As a client approaches retirement age, he or she may consider making several last minute retirement income planning moves in order to maximize asset value and streamline plan administration. 

Two of the most popular moves are Roth conversions and employer-sponsored 401(k)-to-IRA rollovers—but unfortunately, these are two retirement income planning strategies that often do not mix. While it’s true that an IRA-to-Roth conversion will create tax-free income during retirement and rolling 401(k) funds into an IRA can serve to streamline retirement income administration, if caution is not exercised when combining these two strategies, the result will be one that no client approaching retirement will appreciate—a big tax bill.

The Complications of a High-Income Client’s Roth Conversion

Many of your clients will be subject to income limitations for deducting IRA contributions. In 2015, a single person who participates in another employer-sponsored plan cannot deduct IRA contributions if his or her income exceeds $71,000 (the threshold is $118,000 for married individuals if the contributing spouse is covered by a workplace plan, or $193,000 if the spouse who makes the contribution is not covered, but is married to someone who is).

However, clients may make nondeductible contributions to an IRA when adjusted gross income is too high to qualify for a tax deduction. Nondeductible IRA funds are contributed into the same type of account as traditional contributions.

Roth accounts have similar income limitations—a single taxpayer cannot contribute to a Roth IRA directly if he or she has adjusted gross income that exceeds $131,000 in 2015 ($193,000 for married taxpayers filing jointly). This eliminates the Roth contribution strategy for higher-income clients—unless the client first makes nondeductible contributions to an IRA and converts those funds to a Roth.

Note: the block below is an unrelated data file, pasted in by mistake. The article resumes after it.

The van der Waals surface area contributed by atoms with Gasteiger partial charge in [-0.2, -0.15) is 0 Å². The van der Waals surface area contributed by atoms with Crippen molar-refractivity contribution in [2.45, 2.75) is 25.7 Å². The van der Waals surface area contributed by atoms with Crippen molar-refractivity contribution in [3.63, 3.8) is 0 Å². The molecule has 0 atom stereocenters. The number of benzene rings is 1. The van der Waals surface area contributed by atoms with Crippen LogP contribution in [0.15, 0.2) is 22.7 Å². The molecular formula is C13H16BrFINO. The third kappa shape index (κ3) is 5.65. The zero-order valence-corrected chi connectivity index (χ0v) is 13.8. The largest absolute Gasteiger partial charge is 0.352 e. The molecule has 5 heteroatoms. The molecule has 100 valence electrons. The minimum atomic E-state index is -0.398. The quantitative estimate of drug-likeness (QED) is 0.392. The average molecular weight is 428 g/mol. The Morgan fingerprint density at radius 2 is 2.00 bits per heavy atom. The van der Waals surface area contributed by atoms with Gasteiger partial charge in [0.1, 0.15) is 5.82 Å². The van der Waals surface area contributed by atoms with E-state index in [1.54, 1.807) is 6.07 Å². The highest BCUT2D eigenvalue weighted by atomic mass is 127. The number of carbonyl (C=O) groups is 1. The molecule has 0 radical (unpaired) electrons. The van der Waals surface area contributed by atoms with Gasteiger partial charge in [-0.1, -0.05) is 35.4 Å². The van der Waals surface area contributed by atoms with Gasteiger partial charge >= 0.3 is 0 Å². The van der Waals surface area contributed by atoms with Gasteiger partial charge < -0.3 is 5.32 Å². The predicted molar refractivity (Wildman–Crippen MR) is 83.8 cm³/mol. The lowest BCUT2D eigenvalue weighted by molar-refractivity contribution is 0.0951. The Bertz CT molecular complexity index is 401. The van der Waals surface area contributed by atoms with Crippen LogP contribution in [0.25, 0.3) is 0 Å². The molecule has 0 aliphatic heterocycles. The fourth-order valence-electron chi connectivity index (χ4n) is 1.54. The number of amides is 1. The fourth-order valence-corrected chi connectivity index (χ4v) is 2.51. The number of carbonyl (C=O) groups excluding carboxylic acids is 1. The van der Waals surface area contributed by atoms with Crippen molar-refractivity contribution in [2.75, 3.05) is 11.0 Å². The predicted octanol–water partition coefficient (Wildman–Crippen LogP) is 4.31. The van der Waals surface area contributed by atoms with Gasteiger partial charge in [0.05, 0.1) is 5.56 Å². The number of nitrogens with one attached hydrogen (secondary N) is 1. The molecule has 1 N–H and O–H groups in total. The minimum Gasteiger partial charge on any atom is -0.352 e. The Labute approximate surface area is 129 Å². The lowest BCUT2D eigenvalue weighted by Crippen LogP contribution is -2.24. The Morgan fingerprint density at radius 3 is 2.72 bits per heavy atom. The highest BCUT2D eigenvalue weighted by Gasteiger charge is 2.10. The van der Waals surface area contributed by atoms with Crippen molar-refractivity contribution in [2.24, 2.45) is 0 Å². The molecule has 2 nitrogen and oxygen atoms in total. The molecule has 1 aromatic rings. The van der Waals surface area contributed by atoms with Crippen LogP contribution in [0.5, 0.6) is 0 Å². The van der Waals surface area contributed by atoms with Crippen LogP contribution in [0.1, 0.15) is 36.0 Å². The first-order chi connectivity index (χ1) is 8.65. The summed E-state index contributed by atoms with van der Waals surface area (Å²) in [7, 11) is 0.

If all of the client’s IRA contributions were nondeductible when made because of the income restrictions discussed above, the client can convert the IRA funds to a Roth account—thus reducing required minimum distributions (RMDs) and generating tax-free income later in retirement—without tax liability.

Adding a 401(k) Rollover into the Mix

If, however, the client also wishes to roll over his or her employer-sponsored 401(k) into a traditional IRA prior to retirement, the client’s tax bill for the Roth conversion can increase dramatically.  Generally, the 401(k)-to-IRA rollover would not generate any tax consequences if properly executed.  Unfortunately, completing a Roth conversion in the same year will generate unfavorable tax results if the client has nondeductible IRA contributions because of a rule known as the “pro rata rule.”

The pro rata rule requires that a taxpayer include all IRA assets when determining the taxes due on a Roth conversion.  For example, if the client has $20,000 worth of nondeductible IRA assets and converts the entire $20,000 to a Roth, he or she will owe no tax on the conversion because no portion of the converted assets represent pre-tax (deductible) contributions. 

However, if the client had $80,000 in a 401(k) and rolls these assets into his or her $20,000 IRA, and converts $20,000 to a Roth within the same year, the entire $100,000 IRA balance must be used in determining the portion of the conversion that is taxable—meaning that only 20% of the conversion will be nontaxable ($20,000 is 20% of the entire $100,000 balance).

As a result, by implementing both strategies within the same year, a completely nontaxable transaction can be turned into a transaction that is 80% taxable—a result that could be avoided if the transactions took place in separate tax years.

Conclusion

While both a Roth conversion and 401(k)-to-IRA rollover can be beneficial to a client’s overall retirement income strategy, implementing both within a single tax year can have undesirable tax consequences—even if a client is fast approaching retirement age.

Originally published on Tax Facts Onlinethe premier resource providing practical, actionable and affordable coverage of the taxation of insurance, employee benefits, small business and individuals.    

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